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Will Copper Help Prevent the Next Pandemic?

by John Brian Shannon

Copper symbol courtesy of Serge Averbukh

According to experts, if railings and doorknobs were copper-coated, viruses and bacteria would be killed on contact, as copper kills germs almost instantly. Copper image courtesy of Serge Averbukh

It’s a little-known fact that the element copper kills viruses and bacteria upon contact, in less than a minute; It’s less-known that the typical Western diet is lacking in this crucial micronutrient.

Therefore, in the context of the Novel Coronavirus known as (COVID-19) shouldn’t we be manufacturing our subway handholds, turnstiles, railings, door handles and other commonly touched surfaces from this interesting and useful metal? Not to mention that we should eat the recommended daily allowance of this vital nutrient in case it helps to protect us in a general way from killer viruses and bacteria.

I’m not saying that copper is some kind of panacea and that we’ll never catch another cold or virus as long as we live, but you should read what an expert on the topic says here.

However, those studies didn’t include copper cooking utensils, copper thread woven into fabric or copper toilet handles or any other way of using copper to kill germs of all kinds — it only focused on 10% of the most commonly touched surfaces in hospitals.

Imagine a hospital where all handrails, doorknobs, the siderails on hospital beds and countertops/washbasins were made from copper, or even brass, which has a significant amount of copper in it.


Getting Proactive About Making Life Difficult for Viruses and Bacteria in Public Areas

What if we coated everything from countertops, to car door handles, to handrails and more in copper, and it decreased the infection rate by pathogens by ‘only’ 50 per cent? (Including COVID-19)

Think what that would do to lower NHS costs, not to mention saving thousands of lives and reducing trauma for people, businesses, and governments. Seen what Coronavirus is doing to people’s lives, small business, and to society these days?

We’re told that it’s going to get worse before it gets better, although China, after expending Herculean effort seems to have COVID-19 under control. Let’s hope that Western healthcare systems fare the same or better as more information about how to fight this Coronavirus variant comes to light.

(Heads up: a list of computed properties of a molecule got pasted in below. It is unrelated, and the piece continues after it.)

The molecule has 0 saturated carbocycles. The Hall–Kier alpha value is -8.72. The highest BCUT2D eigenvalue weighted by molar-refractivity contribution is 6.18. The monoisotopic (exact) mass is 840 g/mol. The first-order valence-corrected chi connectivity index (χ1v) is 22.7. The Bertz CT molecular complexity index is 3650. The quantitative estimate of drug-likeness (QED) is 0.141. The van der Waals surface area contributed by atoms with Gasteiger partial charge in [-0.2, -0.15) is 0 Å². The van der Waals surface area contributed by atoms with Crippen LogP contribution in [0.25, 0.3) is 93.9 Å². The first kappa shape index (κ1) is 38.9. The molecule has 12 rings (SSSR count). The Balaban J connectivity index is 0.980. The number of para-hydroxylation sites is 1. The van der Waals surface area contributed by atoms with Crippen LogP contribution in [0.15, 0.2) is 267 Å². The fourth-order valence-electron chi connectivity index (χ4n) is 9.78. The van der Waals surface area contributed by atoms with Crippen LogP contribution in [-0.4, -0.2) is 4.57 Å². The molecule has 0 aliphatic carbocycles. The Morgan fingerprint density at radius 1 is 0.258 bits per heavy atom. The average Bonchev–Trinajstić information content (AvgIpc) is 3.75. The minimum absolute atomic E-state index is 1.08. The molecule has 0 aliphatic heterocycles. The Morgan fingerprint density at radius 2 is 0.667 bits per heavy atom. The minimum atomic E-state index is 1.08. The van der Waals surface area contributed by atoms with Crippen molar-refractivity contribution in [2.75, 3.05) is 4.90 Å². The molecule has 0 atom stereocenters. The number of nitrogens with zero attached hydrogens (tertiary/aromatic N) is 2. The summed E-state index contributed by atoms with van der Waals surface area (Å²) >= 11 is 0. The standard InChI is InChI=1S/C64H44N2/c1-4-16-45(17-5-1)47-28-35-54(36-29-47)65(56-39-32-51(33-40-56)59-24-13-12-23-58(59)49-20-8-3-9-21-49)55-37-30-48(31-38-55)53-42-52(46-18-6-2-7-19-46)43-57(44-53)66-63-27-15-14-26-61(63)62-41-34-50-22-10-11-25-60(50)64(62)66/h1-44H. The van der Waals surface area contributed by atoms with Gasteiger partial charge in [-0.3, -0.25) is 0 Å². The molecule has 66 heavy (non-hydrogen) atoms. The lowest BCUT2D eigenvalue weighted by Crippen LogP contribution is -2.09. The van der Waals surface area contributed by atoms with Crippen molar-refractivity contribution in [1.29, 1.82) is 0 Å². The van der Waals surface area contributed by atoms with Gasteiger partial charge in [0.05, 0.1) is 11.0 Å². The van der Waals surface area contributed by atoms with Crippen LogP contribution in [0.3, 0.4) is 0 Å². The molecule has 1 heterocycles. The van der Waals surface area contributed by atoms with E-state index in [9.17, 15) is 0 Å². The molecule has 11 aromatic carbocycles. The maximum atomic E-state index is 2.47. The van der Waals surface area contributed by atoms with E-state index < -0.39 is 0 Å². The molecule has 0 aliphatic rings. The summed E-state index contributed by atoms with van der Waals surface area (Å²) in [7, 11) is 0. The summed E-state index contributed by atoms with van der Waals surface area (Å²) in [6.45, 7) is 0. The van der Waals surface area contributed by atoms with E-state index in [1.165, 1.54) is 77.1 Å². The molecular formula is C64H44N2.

At least Prime Minister Boris Johnson is taking it seriously, as are the leaders of the devolved territories of Scotland, Wales, and Northern Ireland.

In America, President Trump finally got on the bandwagon and is doing more than any Western leader to slow the spread of COVID-19 in his country although some have termed the steps the United States is taking as ‘draconian’ — yet, they’re the same sort of people who would sue the U.S. government for any subsequent illness had he not ordered strong measures to protect Americans. And in Canada, Prime Minister Justin Trudeau has taken far-reaching steps to prevent the spread of Coronavirus.

After missing the boat initially, Western politicians have now ramped-up to meet the threat posed by this novel coronavirus.

Of course, it’s too late to install copper coatings on every subway car railing or handhold, turnstile, or ATM, and on every park bench armrest and every public building doorknob.

Or is it? Maybe now, during the present Coronavirus event maintenance workers could be doing the work in a timely fashion!

A great thing about copper is that any metal fixture can be electroplated with copper, or it can be hydrostatically applied (electo-painted) to surfaces by spraying a special copper emulsion onto the surface where it magnetically attaches and cures. Both electroplating and hydrostatic coating methods result in a very strong and permanent bond to the substrate metal. However, these methods result in a copper coating only a few microns thick which means heavily-used surfaces (like subway handrails) might need to be recoated every year or two. Still, both electroplating and hydrostatic coatings are a realistic way to cover metal surfaces with a metal that kills every kind of pathogen almost instantly — whether virus or bacteria.

Similar could be done using either brass (which contains plenty of copper) or silver (which also kills germs of any kind but is more expensive than brass or copper) and gold (which is even better at killing viruses and bacteria, although costly) and none of these metals tarnish as copper does. Therefore, the choice of metal (copper, brass, silver, gold) would depend upon the application. Even automotive steering wheel buttons could be made from copper, brass, silver, or for Rolls Royce owners, gold; Remember, each time you touch one of the buttons, you’re killing the germs on your fingertips.

While this suggestion won’t help much in the present COVID-19 crisis, it could reduce infections in the future that are transmitted by touching contaminated surfaces, especially on public transit, in public areas (think: stairwell railings, park benches, ATM machines, etc.) and in hospitals, senior citizen homes and other areas of high usage.